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Tony Trewinnard, who organised a petition opposed to the proposed siting of NPD’s new fuel stop in Amberley, says the debate has left the Amberley community stronger.
The ''NPD issue'' seems to have reached a conclusion of sorts. NPD has offered the community a few responses which they hope will ''acknowledge our concerns''.
While falling well short of what the community wanted, it is a tiny win for the community in what was a pretty hopeless situation that we found ourselves in.
With NPD already owning the site, and in possession of all the consents they legally needed, there was only ever a hope of convincing them not to proceed of their own good conscience.
Pamela Welch and myself, as petition organisers, and Cr Julia McLean, whom we invited as a wider community representative to the meeting, tried our hardest to convince their management team in person that the voice of nearly a thousand local residents was not to be ignored. They have decided to proceed in what they are convinced is a ''win-win for NPD, the Amberley community and the retail sector''. Only time will tell how resounding this win-win will be for each of these three.
What is worth recording and worth highlighting from this process is what I perceive as a renewed strength and vigour in the Amberley community. This community didn't take the stealthy imposition of this venture as an arrow through our community heart without a fight. But the fight was respectful, reasonable, and has prompted a lot of people to stop and think about the needs of the Amberley community. This has to be a good thing.
The community has clearly expressed a desire to be heard. The incoming mayor and councillors will ignore this desire at their peril. When we presented our petition to council a few weeks ago, this was expressed in the strongest possible way. It is not acceptable that the council's own mission and vision statements, which promise so much, have zero practical application in the day-to-day decision-making of the council.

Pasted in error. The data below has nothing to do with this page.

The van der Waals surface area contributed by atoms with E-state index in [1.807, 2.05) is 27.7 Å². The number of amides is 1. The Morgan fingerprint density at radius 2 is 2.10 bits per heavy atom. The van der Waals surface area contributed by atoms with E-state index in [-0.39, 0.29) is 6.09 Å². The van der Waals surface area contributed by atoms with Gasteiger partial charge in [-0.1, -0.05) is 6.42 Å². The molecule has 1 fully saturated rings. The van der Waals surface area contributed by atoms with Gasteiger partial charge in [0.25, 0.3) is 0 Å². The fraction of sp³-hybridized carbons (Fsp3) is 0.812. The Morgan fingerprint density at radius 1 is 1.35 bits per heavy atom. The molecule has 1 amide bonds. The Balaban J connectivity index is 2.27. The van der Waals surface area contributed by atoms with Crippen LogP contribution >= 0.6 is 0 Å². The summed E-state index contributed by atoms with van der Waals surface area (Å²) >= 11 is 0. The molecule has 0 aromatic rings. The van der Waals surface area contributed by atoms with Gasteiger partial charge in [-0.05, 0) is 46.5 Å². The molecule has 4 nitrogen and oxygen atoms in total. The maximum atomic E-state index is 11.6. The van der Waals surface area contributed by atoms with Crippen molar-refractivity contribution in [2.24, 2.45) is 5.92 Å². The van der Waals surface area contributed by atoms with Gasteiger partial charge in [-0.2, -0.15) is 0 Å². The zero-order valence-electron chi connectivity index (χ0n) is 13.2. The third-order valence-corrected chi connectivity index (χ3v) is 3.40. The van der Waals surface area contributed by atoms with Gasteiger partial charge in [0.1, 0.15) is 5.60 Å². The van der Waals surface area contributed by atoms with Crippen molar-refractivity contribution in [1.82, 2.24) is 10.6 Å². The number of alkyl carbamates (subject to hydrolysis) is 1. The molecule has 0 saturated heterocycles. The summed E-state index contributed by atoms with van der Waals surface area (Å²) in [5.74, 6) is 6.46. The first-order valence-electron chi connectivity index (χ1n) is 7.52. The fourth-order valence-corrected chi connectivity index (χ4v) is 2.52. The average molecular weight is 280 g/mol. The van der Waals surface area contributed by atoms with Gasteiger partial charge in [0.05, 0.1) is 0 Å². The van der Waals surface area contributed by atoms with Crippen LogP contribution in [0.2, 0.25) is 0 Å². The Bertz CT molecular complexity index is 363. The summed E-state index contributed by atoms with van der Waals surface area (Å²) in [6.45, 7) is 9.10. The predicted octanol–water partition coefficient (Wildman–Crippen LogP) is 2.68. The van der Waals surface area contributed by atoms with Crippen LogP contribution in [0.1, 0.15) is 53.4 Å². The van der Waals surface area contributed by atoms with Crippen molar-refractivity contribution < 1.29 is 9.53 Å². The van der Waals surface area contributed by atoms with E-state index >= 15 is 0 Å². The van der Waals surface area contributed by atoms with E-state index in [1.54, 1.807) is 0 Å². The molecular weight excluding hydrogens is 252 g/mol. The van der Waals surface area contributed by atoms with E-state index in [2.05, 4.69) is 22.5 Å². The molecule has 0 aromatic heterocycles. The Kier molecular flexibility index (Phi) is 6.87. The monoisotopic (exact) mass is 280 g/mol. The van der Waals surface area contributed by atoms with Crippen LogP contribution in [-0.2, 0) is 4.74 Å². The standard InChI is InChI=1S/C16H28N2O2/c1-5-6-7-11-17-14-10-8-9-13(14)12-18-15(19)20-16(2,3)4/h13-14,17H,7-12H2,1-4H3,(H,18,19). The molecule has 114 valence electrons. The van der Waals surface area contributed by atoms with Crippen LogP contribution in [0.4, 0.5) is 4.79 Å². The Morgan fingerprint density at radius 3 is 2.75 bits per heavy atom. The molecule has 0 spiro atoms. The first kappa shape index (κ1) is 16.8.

There will be other plans for Amberley, and hopefully the furore over NPD's arrival in the town will help others avoid similar community angst by communicating respectfully.
The Hurunui District Council has been put on fair warning that this community expects opportunities for consultation about the development of our town. It is also very clear from the many voices who have taken the time to speak to us in recent weeks that the community has a strong heart but needs a place to call its own. That might be as a community centre in the form of a building, or a collection of buildings to meet the needs of youth, young parents, families, the elderly and groups with common interests; or a town-square style space where everyone in the community can meet, socialise, and congregate to celebrate the many advantages of living in this wonderful town.
The community changes over time, and the community's expectations change with it. Yet, the facilities the community needs must be planned and anticipated in advance.
Let's not let the great community spirit that the NPD issue has generated fade away until the ''next thing to oppose'' comes along.
Rather, we have an opportunity as a community to work positively and pro-actively with the council to plan, prepare, and be ready to take opportunities as they arise in the future. If that is the legacy of the ''NPD issue'' for Amberley, then it will have been a win for this community, as well as the inevitable win for NPD.